Making the most out of a CTA

Design thinking
Digital Producer

Okay, the user has opened my website and navigated to the page I want.

Now what?

This is where CTAs - or Calls to Action - come into play.

A CTA is an interactive element on web and mobile apps. They are intended to encourage users to take a particular action within the website e.g. sign up, subscribe, donate, buy, read more - the list is almost unending. The point isn’t necessarily about the action itself but to make that action as attractive as possible to the user. It’s a call to action after all.

You are probably used to seeing CTAs as buttons, which is their most common form. In fact, you’ve likely come across more than a few on this very site. These buttons are inherently made for clicking, but if the offer isn’t attractive, it loses its value.

Here are some critical areas which should be considered when including a CTA on the page:

Prioritise one CTA action

What is the main action you would like the user to engage with? Focus on one.

Avoid promoting multiple different CTAs on the same page. Users will be less inclined to select multiple CTAs on a single page and you can risk overwhelming them with choice. Make it clear to them where their focus should be - prioritise one offer and make it as attractive as possible. By doing so, you’ll make their user journey that much more effortless.

Be mindful of placement

CTAs can’t just be thrown onto the page without a thought. You must consider what placement is most effective.

Generally, CTAs should live beneath some explanatory information about the related area. For example, a subscription sign up CTA should live within a content block which informs the user what is involved as part of this subscription/why they should sign up.

Placing CTAs too far up the page can discourage click engagement. Users need to be given some context behind the action before they decide to commit to it. However, placing CTAs too far down risks being missed by users who don’t scroll further. Users shouldn’t have to scour for the next step in their journey. This is a balancing act to consider.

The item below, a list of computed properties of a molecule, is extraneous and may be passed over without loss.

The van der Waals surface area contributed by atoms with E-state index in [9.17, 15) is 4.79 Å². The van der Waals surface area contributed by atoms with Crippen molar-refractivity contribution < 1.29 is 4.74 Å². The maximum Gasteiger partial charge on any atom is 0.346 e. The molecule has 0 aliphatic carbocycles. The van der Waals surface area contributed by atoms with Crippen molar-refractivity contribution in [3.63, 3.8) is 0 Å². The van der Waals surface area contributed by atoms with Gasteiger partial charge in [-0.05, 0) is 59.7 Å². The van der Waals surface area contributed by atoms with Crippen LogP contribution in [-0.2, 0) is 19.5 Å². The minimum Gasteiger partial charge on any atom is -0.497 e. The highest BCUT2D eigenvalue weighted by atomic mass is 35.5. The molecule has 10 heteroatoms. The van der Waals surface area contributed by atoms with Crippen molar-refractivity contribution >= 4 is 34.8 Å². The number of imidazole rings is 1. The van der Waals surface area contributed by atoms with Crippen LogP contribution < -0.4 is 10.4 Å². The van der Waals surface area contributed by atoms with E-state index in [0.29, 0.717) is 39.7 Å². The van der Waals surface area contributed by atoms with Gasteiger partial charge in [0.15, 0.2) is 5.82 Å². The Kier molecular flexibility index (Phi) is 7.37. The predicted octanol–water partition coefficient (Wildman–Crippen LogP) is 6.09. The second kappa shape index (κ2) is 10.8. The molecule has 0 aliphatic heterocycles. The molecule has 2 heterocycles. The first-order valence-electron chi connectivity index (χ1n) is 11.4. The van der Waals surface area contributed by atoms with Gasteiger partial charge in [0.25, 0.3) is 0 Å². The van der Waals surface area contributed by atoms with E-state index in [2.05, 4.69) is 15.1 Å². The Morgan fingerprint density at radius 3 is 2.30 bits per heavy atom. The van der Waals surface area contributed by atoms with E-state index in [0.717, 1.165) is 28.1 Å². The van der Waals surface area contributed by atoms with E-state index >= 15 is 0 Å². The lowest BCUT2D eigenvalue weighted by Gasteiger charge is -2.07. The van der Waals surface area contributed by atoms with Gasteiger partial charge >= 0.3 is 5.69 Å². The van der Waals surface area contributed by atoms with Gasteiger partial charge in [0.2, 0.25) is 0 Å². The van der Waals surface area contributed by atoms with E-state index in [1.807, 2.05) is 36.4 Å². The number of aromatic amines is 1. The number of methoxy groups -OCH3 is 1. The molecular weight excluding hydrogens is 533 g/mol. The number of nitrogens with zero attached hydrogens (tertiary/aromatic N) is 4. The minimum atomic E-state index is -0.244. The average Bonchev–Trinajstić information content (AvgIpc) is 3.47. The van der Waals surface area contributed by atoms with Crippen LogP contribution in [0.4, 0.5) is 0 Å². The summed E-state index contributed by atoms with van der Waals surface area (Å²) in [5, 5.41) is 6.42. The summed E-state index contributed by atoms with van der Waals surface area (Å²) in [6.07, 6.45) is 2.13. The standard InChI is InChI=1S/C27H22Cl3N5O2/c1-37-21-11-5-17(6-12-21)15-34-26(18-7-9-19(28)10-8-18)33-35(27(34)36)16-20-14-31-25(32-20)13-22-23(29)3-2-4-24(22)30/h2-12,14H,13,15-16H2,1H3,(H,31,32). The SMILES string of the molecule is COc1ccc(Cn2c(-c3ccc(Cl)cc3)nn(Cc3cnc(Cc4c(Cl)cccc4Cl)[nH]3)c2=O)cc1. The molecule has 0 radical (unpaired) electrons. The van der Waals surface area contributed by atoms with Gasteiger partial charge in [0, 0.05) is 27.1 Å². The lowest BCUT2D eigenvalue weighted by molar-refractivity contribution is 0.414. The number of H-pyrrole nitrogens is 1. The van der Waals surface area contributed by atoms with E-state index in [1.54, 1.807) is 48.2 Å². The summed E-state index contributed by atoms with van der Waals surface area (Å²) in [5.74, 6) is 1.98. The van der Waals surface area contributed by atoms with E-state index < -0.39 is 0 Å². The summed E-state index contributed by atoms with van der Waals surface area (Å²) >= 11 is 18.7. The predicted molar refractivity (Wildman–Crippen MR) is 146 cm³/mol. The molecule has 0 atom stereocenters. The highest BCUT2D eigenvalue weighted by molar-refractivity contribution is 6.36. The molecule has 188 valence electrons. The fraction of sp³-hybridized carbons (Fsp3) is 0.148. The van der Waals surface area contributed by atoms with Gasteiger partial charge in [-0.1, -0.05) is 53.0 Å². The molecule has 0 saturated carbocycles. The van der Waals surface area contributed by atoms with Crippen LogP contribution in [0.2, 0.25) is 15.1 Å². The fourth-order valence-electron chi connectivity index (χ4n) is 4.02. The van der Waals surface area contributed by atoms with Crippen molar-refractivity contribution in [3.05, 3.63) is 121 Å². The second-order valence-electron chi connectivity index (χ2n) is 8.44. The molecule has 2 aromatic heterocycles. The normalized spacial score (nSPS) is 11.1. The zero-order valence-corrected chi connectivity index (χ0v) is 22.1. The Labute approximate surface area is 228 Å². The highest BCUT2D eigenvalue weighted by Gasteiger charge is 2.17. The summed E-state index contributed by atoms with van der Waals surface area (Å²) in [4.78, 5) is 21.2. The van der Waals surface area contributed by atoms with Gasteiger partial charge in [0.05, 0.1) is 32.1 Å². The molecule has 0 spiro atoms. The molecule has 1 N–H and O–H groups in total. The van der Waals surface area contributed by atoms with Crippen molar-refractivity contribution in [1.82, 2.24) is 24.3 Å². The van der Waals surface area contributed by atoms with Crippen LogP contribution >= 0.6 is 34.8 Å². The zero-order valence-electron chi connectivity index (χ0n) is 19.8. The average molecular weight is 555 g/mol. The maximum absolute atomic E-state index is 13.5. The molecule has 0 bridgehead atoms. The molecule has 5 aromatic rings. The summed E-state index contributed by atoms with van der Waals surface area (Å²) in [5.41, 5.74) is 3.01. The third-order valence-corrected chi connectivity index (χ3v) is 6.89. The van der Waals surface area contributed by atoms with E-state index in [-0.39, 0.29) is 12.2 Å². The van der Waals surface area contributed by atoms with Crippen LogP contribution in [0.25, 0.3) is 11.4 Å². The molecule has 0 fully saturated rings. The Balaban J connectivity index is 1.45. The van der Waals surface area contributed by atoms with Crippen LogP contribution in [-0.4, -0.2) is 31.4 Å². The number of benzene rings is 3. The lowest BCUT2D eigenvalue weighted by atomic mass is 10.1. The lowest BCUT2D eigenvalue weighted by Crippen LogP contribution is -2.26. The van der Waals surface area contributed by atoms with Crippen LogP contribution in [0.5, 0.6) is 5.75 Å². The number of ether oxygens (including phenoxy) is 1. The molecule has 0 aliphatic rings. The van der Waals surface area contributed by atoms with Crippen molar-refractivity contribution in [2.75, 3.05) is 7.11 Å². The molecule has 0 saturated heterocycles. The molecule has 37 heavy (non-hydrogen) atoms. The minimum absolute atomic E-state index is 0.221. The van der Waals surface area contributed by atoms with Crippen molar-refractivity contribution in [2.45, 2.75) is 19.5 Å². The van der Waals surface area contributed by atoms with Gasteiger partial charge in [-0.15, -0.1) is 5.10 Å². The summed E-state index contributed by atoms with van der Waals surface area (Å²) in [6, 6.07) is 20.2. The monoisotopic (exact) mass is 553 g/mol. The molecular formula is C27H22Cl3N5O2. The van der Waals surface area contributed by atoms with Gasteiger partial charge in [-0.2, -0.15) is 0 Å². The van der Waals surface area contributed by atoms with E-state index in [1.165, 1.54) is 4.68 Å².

Choose your label wisely

A label is the text that resides in a CTA and can very well determine a user’s choice to click or ignore. Labels must be simple, concise and action-oriented.

Most importantly, users should be able to clearly understand what will happen if they select the CTA. It is good practice to use everyday language for this reason. Using labels such as ‘Learn more’, ‘Read more’ ultimately don’t give enough information to the user to invite them to click. These vague labels are also not accessible for users that require screen readers to view webpages.

Let’s consider a user who wishes to purchase a product online. The label ‘Add to cart’ is far superior to a label like ‘Add’. The former gives much more specificity to what the CTA does and how it benefits the user journey. And it’s no coincidence that this phrasing has become a staple for e-commerce.

Design to attract

The final thing to keep in mind is the design of the CTA itself. No matter the placement or labelling - if a button isn’t presented nicely, it’ll not get attention.

Firstly, the CTA should appear clickable. This can be achieved through gradient colouring or simply a stark colour choice. There should be sufficient contrast with the background to ensure the CTA can stand out to the user. It must also be of an appropriate size so users can recognise and read it. This is especially important on mobile where buttons should be large enough to click with a finger.

Putting it all together

Let's look at an example from one of our sites, World Mosquito Program below:

World Mosquito Program screen recording gif

This is the newsletter subscription banner.

  • The CTA button has been placed beneath brief explanatory information about why the user should subscribe.
  • The label ("Subscribe now") is short, direct and provides the necessary urgency with capitalisation.
  • The light blue text attracts attention without getting washed out by the rest of the banner.
  • The button also reacts on hover - highlighting that it is clickable while encouraging the user to make that click.


Remember: the offer alone isn’t enough to draw users - they need to be guided to take action. By considering these areas, you will ensure your CTAs can effectively attract the attention you’re looking for.